Mike Leavitt, the former governor of Utah and Health and Human Services secretary under President George W. Bush, predicts that the realities of health care economics will constrain the party's ability to completely abandon the Affordable Care Act.
"The Republicans dined out for three elections in a row on the idea of 'repeal and replace,' " Leavitt told David Axelrod on "The Axe Files," a podcast from the University of Chicago Institute of Politics and CNN. "And I think it's to be expected that there will be a bill that will be titled 'Repeal and Replace,' and that's probably about the only thing we know with certainty."
Leavitt says the desire to retain popular elements of the Affordable Care Act and avoid negative impacts of precipitously unwinding the law will dictate more modest changes.
"There will be some new things, but for the most part it's going to be finding ways to make more functional that which we had before the ACA or that we have after," Leavitt said. "And then we'll have a fight about what actually happened and who deserves the credit."
While expressing reservations about the Affordable Care Act, Leavitt said the law brought needed reforms to a sclerotic system. He praised a number of its features, including the cost saving shift from fee-for-service to value-driven medicine. He suggested Republicans would be wise to acknowledge good ideas where they exist.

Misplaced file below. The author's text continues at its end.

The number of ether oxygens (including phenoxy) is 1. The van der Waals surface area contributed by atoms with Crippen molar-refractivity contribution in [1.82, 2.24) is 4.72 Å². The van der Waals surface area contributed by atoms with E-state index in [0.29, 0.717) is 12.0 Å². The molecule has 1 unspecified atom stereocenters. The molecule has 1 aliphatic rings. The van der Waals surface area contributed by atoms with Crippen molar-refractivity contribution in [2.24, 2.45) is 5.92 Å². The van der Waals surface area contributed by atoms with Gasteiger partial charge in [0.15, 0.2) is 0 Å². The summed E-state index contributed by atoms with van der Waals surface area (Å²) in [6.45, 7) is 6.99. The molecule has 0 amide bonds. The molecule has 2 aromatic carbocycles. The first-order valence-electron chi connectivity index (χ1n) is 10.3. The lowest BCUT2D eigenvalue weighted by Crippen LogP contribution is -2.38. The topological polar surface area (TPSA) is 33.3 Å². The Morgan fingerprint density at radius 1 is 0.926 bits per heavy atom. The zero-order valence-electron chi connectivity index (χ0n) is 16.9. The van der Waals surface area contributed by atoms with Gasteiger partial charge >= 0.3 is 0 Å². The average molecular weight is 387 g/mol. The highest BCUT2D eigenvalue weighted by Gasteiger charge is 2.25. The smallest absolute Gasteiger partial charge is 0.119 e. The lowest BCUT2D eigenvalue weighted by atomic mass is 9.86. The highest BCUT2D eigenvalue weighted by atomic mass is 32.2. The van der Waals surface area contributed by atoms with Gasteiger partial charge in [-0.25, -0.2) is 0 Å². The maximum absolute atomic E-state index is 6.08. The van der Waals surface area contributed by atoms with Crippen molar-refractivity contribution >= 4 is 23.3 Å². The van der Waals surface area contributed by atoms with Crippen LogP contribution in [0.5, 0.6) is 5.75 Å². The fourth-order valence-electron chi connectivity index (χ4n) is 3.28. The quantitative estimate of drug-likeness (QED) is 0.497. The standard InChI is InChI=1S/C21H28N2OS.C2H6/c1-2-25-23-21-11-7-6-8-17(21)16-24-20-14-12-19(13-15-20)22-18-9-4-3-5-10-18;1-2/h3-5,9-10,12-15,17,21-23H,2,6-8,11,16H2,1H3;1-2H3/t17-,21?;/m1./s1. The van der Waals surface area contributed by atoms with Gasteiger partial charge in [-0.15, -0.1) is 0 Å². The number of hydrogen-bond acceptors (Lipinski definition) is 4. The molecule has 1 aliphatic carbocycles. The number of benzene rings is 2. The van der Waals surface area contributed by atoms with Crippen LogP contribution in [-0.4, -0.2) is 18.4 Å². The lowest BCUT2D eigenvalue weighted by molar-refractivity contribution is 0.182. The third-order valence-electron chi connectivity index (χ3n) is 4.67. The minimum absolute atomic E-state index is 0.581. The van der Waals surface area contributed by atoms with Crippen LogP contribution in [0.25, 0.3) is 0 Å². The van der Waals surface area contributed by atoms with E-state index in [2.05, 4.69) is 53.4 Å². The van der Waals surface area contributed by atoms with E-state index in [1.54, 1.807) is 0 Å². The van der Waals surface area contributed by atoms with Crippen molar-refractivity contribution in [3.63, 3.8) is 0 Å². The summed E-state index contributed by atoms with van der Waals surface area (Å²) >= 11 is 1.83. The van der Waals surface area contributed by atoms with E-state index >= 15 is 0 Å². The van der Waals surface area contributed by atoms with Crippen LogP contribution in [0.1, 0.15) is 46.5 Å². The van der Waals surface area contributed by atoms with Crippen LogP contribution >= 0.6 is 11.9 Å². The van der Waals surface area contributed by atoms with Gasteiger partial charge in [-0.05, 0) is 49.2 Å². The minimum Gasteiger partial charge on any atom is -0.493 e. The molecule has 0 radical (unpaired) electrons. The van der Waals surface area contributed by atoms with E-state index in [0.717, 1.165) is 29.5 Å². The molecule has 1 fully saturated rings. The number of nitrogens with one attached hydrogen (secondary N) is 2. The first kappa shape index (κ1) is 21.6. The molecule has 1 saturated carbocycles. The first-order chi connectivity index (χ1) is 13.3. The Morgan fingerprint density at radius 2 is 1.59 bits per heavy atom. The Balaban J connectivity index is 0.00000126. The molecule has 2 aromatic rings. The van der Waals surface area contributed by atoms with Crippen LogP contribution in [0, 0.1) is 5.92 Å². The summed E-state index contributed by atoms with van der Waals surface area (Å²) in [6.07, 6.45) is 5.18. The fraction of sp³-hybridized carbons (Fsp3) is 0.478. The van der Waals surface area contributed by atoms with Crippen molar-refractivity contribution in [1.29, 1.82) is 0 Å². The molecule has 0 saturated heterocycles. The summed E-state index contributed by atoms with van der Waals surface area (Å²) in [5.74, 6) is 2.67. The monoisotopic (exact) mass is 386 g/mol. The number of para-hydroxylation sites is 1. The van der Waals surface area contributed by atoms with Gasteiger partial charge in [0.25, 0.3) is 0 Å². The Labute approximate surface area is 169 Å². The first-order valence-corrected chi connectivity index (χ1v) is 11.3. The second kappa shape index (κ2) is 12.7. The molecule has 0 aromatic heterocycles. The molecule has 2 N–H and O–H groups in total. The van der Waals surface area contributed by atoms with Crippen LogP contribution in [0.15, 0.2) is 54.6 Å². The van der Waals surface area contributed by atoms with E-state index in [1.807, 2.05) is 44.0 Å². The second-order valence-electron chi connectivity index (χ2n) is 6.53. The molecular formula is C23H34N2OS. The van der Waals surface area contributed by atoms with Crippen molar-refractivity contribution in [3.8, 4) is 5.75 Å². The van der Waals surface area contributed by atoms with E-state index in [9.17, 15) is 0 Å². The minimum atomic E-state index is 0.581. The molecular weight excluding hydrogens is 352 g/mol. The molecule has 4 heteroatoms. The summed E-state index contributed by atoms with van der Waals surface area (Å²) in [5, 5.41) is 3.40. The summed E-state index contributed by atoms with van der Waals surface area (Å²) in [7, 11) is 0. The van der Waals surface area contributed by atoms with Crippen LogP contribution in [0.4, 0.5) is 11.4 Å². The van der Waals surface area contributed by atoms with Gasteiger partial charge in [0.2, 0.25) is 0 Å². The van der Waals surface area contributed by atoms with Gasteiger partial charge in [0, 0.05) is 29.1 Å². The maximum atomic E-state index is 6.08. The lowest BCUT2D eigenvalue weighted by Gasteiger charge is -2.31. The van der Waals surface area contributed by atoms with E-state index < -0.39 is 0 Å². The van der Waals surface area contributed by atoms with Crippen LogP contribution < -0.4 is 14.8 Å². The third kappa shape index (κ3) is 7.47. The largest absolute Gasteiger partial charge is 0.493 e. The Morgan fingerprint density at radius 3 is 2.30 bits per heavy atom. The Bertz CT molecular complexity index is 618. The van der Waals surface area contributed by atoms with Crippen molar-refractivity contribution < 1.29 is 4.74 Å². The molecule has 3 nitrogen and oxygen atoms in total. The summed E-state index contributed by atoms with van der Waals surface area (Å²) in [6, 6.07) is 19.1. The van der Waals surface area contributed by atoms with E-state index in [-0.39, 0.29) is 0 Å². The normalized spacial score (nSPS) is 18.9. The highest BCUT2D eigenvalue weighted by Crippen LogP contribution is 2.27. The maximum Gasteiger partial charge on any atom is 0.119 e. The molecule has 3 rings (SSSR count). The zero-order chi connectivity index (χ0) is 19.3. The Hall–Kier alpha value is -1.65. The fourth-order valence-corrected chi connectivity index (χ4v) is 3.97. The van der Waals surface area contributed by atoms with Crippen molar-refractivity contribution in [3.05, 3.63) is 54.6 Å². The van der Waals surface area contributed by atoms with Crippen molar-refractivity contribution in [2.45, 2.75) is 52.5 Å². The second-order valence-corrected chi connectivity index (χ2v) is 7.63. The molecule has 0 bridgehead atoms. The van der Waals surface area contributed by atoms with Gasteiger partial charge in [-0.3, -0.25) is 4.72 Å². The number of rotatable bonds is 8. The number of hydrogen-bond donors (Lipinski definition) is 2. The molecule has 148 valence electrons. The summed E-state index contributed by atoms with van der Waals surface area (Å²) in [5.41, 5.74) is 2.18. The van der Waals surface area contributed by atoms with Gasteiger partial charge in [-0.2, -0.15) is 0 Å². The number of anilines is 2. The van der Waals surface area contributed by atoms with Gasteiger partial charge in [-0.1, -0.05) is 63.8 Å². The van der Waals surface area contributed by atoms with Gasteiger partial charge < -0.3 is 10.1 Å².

"We don't think of the ACA having anything that's bipartisan, but the reality is (health care) exchanges were an idea that had been to a large extent thought of as a Republican idea," Leavitt said. "The whole idea of value payment was not new; it was something that we had been working hard on."
That is for the good, Leavitt argues, because the United States has no choice but to address the growing economic challenge presented by the world's most costly health care system.
"There's no place on the economic leaderboard for a country that spends 25% of its Gross Domestic Product on health care," Leavitt said bluntly. "We have to fix this."
To hear the whole conversation with Leavitt, click on http://podcast.cnn.com
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